Salty tangy olives served with falafel and hummus, as a tapenade on bruschetta, pizza is not the same without them and they are even perfect just straight from the jar.
It almost doesn’t matter where you live; these wind, salt and frost hardy trees will grow almost anywhere in New Zealand. They are not that fussy of the soil you force them to live in but prefer a well prepared hole with lots of free draining fresh garden mix awaiting their permanent place, especially if heavy clay soil is where they will call home. Olives are a prolific fruiter and growing your own for food does require some dedication, however nothing is cooler than serving your own olives at a dinner party or bbq!
When we first moved to Auckland and were trying country living on for size, I became firm friends with an energetic gardening couple who have their own olive orchard in Wainui, located at the original school property for the local area. A cenotaph monument greets you as you drive onto this incredible edible garden with its tumbling olive trees rolling down the hillside. Every May/June when the weather is right and clear skies are on the horizon, a community picking frenzy of friends comes alive with fresh home-made soup as the reward for their efforts. Nets are laid down and hard plastic rakes are passed around before the ruthless rip and tear from the leaves is heard amongst the laughter and chatter. Once underway the grab, tug, tear repetition becomes rhythmic and satisfying as the oval bullets fall to the ground. Once the tree is stripped bare the nets or drop sheets can be manhandled into a funnel shape to pour the pickings into large crate bins ready for soaking or pressing. One tree can provide up to 30kg of fruit so ‘raking’ of the fruit has to be mastered this way or you would be here for weeks with unnecessary plucking.
Here are a few of my favourite varieties, make sure to ask your local Palmers experts for what will work best with your local climate.
Growing for the fruit might not be at the top of your list so if the silvery green foliage is what you’re looking for then El’Greco will be a perfect tree for you. The small section urban gardener (and their neighbours) will enjoy the compact mature size of this tidy variety boasting a maximum 3m x 3m tree with a trunk that’s quaint enough to push a table with two chairs and a bottle of red accompanying a plate of bruschetta under. El’Greco are called self-fertile, but are not known to fruit easily in New Zealand and given that a fruiting specimen literally boasts thousands of fruits with a very hard stone your lawn mower may be happiest growing El’Greco.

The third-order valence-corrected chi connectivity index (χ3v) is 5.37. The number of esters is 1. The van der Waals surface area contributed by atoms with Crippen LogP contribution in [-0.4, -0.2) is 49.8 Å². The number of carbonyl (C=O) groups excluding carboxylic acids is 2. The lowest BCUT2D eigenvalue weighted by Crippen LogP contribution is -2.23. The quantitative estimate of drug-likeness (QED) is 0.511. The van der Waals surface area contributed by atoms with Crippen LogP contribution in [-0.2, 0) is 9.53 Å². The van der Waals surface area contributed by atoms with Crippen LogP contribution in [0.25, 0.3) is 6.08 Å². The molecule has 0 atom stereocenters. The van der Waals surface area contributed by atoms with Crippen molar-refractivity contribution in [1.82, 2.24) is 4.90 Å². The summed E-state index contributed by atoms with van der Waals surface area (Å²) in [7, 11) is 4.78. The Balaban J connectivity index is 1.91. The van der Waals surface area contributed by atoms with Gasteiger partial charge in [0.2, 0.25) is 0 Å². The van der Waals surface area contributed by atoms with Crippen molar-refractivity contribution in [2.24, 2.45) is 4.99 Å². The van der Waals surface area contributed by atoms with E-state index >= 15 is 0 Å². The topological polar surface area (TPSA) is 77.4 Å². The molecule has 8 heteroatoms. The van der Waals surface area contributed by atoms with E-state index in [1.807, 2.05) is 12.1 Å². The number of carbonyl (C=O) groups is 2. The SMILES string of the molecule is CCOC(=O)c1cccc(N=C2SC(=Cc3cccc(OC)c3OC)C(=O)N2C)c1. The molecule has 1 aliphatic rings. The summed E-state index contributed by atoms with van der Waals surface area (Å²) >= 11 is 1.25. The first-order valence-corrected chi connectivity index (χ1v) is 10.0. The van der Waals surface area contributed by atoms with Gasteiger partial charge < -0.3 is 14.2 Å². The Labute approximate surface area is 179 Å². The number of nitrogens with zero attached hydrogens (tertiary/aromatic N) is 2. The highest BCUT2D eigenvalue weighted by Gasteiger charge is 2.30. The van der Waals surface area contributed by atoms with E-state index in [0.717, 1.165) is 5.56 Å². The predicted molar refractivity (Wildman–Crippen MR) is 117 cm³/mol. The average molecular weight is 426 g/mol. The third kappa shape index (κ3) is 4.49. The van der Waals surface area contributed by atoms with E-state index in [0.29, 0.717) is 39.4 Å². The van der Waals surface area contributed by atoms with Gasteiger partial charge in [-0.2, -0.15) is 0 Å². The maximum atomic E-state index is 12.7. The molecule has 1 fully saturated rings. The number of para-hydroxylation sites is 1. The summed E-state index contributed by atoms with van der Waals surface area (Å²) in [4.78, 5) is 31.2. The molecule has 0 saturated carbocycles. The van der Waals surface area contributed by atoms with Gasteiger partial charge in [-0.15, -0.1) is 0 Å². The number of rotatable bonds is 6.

If juicy size matters then this variety is perfect for you. Olives pollinate by wind from trees located within 20 – 30 meters so it is ideal to plant at least one other picking variety as a mate for Ascalano. The attractive very large fruit that ripen green with a small pit are just attractive in the pickling jar as on the plate. Ascalano are fairly disease resistant to peacock spot and olive knot as well as shows some resistance to verticillium wilt. Ascalano fruit with pollination from other picking olives like Frantoio, Leccino or Pendolino.
A great team mate in the garden when planted with other varieties to pollinate. Frantoio is a tidy and compact size at 4m x 3m, with an early display of medium sized fruit and lots of it. The pickings have almost a peppery fresh pressed oil taste and are one of my favourite dressing and dipping accompaniments. They pickle well as an eating olive and are an all-round easy to grow variety especially in cool winter climates.
The name does not do this tree justice and without the exotic name to make it sound more interesting this specimen can be overlooked which is why it deserves mention. J5 is a 4m x 3m well shaped tree that is perfect for the northern gardener with warm winters as a low chill is required for fruiting. J5 can be used both for picking and for oil when the fruit ripens mid-season.